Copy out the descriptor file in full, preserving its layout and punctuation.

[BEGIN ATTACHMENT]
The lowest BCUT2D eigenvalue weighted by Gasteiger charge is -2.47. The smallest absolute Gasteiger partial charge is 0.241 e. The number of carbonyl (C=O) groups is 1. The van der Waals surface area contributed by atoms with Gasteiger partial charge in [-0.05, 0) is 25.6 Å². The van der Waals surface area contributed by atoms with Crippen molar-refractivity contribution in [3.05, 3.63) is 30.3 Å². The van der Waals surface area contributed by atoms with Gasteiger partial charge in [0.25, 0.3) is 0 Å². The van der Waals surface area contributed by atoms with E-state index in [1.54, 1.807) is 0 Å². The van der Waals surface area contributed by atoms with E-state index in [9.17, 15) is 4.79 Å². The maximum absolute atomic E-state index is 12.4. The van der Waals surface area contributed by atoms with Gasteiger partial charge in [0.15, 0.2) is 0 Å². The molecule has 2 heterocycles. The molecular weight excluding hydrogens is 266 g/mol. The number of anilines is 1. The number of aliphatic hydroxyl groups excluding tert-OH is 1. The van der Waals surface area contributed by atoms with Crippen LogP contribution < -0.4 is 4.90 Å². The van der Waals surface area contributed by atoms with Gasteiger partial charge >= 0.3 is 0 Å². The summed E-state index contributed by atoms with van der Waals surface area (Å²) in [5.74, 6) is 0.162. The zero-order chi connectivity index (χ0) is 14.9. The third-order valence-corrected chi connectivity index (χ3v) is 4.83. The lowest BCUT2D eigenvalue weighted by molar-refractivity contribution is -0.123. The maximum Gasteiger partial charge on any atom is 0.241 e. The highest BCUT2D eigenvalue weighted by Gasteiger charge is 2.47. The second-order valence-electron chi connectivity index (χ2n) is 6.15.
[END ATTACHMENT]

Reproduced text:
The lowest BCUT2D eigenvalue weighted by Gasteiger charge is -2.47. The smallest absolute Gasteiger partial charge is 0.241 e. The number of carbonyl (C=O) groups is 1. The van der Waals surface area contributed by atoms with Gasteiger partial charge in [-0.05, 0) is 25.6 Å². The van der Waals surface area contributed by atoms with Crippen molar-refractivity contribution in [3.05, 3.63) is 30.3 Å². The van der Waals surface area contributed by atoms with Gasteiger partial charge in [0.25, 0.3) is 0 Å². The van der Waals surface area contributed by atoms with E-state index in [1.54, 1.807) is 0 Å². The van der Waals surface area contributed by atoms with E-state index in [9.17, 15) is 4.79 Å². The maximum absolute atomic E-state index is 12.4. The van der Waals surface area contributed by atoms with Gasteiger partial charge in [0.15, 0.2) is 0 Å². The molecule has 2 heterocycles. The molecular weight excluding hydrogens is 266 g/mol. The number of anilines is 1. The number of aliphatic hydroxyl groups excluding tert-OH is 1. The van der Waals surface area contributed by atoms with Crippen LogP contribution < -0.4 is 4.90 Å². The van der Waals surface area contributed by atoms with Gasteiger partial charge >= 0.3 is 0 Å². The summed E-state index contributed by atoms with van der Waals surface area (Å²) in [5.74, 6) is 0.162. The zero-order chi connectivity index (χ0) is 14.9. The third-order valence-corrected chi connectivity index (χ3v) is 4.83. The lowest BCUT2D eigenvalue weighted by molar-refractivity contribution is -0.123. The maximum Gasteiger partial charge on any atom is 0.241 e. The highest BCUT2D eigenvalue weighted by Gasteiger charge is 2.47. The second-order valence-electron chi connectivity index (χ2n) is 6.15.